PATIENT INFORMATION SHEET
INFORMATION SHEET FOR LAPAROSCOPIC BARIATRIC SURGERY
Comorbidities associated with Obesity.
Indications for Bariatric Surgery
The following are the indications of Bariatric Surgery according to 2005 APBSG consensus meeting for Asian people to:
- Obese patients with BMI >37.5 kg/m2 (Morbid Obesity),
- Obese patients with BMI >32.5 kg/m2 (Severe Obesity) in presence of diabetes or two significant obesity related co-morbitidies,
- Patients unable to lose or maintain weight loss by dietary or medical measures and
- Patients > 18 years and < 65 years of age.
EATING HABITS AND EXERCISE
Imp: Please follow the diet chart as per duly given to you at the time of first appointment. It is important during the initial recovery period you take the appropriate amount of calories, protein and vitamins in order to avoid feeling ill, weak and possible losing some hair. Your goal is to burn fat, not muscle, so taking in protein to maintain muscle bulk is very important. Take full advantage of the early period of lack of appetite to get into the right eating and exercising habits. Patients who fail to develop good dietary habits are more likely to regain weight in the longer term. If you go back to high calorie foods such as chips, cookies, soft drinks and do not stay active, then even the best bypass will fail. Your bariatric procedure should be regarded as a tool to aid your weight loss. The importance of behavioural factors cannot be overemphasised. It is therefore very important that you participate in our Patient Support Group as much as possible and seek dietary and psychological assistance whenever it is recommended or whenever you feel that you are struggling to achieve your goals. Studies have shown that patients who participate in patient support groups, and have their surgery carried out in the multidisciplinary environment, achieve better results.
Initial weight loss with the laparoscopic gastric sleeve can be very rapid. This ongoing weight loss can be psychologically addictive but ultimately it will slow down after six to nine months so it is best that you are prepared for this event. As has been stated previously, the most rapid period of weight loss is in the first few months, so this is the period when we recommend you begin your exercise regime with the assistance of our physiotherapy protocol. As you lose weight your exercise capacity will increase, making you feel better and fitter. The best average result from a laparoscopic gastric sleeve is 65% excess body weight over an 18-month period. Bear in mind that the goal of surgery is to make you healthier and improve your life expectancy and decrease the problems suffered by obesity related diseases, it is not to get you down to your ideal weight. The more weight you have to start with, the more weight you will probably lose with surgery and our recommended dietary and exercise regime. Try not to get caught in the trap of comparing your weight loss with others.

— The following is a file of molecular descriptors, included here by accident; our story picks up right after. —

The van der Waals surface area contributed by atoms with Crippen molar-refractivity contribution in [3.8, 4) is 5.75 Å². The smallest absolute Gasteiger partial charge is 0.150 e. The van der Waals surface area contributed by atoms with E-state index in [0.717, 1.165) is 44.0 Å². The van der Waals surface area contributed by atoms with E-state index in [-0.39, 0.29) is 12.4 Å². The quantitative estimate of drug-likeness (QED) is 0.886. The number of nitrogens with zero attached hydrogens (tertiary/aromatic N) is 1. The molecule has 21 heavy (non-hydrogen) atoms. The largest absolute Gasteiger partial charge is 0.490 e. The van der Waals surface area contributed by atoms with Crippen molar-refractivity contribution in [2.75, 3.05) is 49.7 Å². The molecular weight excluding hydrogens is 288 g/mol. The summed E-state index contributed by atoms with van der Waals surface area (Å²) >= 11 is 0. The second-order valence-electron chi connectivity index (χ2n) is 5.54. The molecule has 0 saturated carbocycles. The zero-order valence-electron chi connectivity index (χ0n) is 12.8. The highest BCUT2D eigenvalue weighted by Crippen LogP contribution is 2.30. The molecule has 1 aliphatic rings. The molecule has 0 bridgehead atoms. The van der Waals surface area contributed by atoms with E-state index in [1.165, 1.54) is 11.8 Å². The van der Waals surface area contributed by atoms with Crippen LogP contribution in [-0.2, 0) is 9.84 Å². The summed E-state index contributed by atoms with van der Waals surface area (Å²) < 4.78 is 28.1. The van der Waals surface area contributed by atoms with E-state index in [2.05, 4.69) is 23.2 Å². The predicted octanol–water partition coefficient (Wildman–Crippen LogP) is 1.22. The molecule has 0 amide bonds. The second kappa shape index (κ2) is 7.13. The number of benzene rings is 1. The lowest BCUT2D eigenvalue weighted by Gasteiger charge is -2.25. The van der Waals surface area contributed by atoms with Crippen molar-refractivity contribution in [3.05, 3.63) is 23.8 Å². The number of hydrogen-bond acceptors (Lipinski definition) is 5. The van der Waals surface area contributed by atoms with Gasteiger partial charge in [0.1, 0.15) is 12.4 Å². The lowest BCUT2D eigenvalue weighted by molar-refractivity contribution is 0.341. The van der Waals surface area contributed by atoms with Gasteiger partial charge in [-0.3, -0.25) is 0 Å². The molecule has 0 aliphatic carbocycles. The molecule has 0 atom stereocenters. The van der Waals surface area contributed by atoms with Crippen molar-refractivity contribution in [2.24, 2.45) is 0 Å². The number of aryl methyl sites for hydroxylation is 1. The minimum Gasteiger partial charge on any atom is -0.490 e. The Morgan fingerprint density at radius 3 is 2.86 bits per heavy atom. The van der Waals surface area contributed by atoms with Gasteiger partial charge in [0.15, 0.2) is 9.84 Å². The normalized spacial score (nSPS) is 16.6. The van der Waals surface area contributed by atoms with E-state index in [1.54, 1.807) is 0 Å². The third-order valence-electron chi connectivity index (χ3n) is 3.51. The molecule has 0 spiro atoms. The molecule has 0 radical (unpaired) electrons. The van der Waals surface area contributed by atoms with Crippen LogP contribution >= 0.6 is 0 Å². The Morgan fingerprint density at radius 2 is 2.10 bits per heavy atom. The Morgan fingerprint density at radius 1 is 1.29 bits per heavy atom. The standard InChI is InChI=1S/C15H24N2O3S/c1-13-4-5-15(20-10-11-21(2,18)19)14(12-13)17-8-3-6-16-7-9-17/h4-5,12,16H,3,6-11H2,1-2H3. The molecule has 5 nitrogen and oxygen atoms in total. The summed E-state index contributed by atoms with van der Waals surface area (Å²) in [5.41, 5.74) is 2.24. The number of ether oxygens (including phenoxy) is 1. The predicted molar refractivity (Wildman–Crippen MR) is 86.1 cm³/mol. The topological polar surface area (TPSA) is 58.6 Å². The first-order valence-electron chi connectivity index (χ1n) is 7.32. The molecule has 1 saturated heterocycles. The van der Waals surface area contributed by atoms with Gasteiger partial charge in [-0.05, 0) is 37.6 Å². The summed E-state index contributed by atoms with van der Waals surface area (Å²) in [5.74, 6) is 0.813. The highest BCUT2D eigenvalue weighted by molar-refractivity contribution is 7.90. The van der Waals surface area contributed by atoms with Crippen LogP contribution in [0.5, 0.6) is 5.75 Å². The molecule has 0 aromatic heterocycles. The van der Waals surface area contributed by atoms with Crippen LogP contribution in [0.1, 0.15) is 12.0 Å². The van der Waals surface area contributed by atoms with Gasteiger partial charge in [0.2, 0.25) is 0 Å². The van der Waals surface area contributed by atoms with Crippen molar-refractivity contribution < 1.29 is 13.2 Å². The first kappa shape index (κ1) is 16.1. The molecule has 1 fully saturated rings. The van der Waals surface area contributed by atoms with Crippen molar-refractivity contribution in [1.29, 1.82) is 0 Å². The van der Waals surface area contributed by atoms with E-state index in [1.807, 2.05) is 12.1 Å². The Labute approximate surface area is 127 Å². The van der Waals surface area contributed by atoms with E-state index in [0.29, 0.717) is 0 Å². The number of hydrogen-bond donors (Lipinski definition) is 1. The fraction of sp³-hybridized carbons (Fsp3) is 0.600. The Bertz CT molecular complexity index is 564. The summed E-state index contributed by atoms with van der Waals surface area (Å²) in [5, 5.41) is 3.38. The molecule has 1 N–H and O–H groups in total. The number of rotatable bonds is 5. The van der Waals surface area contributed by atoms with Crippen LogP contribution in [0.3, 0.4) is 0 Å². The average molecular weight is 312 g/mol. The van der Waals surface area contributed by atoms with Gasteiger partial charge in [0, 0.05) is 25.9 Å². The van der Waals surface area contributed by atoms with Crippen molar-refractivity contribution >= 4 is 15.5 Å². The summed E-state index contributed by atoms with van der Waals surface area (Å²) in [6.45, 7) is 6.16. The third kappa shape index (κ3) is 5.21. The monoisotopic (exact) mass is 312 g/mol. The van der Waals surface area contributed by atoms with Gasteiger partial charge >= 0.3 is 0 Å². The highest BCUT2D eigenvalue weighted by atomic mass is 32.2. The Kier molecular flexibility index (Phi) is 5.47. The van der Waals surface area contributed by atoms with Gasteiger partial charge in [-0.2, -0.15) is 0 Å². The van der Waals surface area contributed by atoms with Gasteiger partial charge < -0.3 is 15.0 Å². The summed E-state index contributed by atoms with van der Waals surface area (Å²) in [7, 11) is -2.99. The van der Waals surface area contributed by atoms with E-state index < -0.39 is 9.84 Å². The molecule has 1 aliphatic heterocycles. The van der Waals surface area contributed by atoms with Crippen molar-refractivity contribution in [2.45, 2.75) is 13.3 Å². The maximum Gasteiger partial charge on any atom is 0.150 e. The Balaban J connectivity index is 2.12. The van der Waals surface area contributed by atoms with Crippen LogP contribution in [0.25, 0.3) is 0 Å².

If you are a woman you should avoid pregnancy in the first year postoperatively. Periods of rapid weight loss are not the right time to be trying to get pregnant or trying to maintain and existing pregnancy. Also bear in mind that as you lose weight your fertility will increase and you are more likely to become pregnant. Female bariatric surgery patients can and do get pregnant and with appropriate support from obstetricians, will have an uneventful pregnancy. Obviously it is important should you get pregnant, that you bring to your obstetricians attention as soon as possible the fact that you have had bariatric surgery.
Smoking is a serious problem for bariatric surgical patients. It increases your risk of pulmonary complication and blood clots regardless of the procedure you have performed. I strongly recommend that if you are a smoker, that you try and stop smoking prior to surgery. Even stopping smoking a week before surgery can be of benefit.
You will meet our Anesthetist prior to your chosen bariatric procedure. This is done to make sure, as best as possible, that you have an acceptable risk of anesthesia. Anesthetists may recommend further medical or cardiac investigations at that time. If this is the case your surgery will have to be postponed until these tests have been completed and evaluated by our anesthetists.
General risks which apply to all abdominal surgery include but are not limited to the anesthetic (greater in the morbidly obese), deep venous thrombosis (DVT), pulmonary embolism, death, infection, bleeding, pneumonia, heart attack, stroke, bowel obstruction, intra-abdominal abscess, damages to intra-abdominal organs, adhesions, wound infections and Incisional hernias.
Though it is unusual to have significant bleeding (< 1%) but blood transfusions and rarely relaparoscopy may be needed in case of significant bleeding.
Any surgery carries a risk of infection. The most common types are wound infections, urinary infections and chest infections. More serious types are blood infections, abscess and peritonitis. Although fortunately rare, some of these infections can progress to death, even if the source of infection is corrected and appropriately treated.
Blood clots in the veins in the legs or pelvis (DVT) can migrate to the lung (pulmonary embolism – PE), which can be fatal (Cause Death). These can occur after any type of surgery, and the risk persists after surgery for up to three weeks. The risk of this type of complication after bariatric surgery is less than 1%. However as it is such a serious complication and can result in sudden death, we take a number of steps to try and minimize the risks. You will be given injections to thin the blood, may be given stockings to compress your legs and when you are asleep in the operating theatre, machines will be used to squeeze the blood from your legs. These machines continue to be used on the ward when you are in bed and we encourage you to get up and walk about the ward as soon as possible. The risk of DVT is about 1:200 and the risk of pulmonary embolism about 1:1000. If you are identified as being a high-risk candidate, we may discharge you home on blood thinning injections for longer period in an effort to minimize your risk.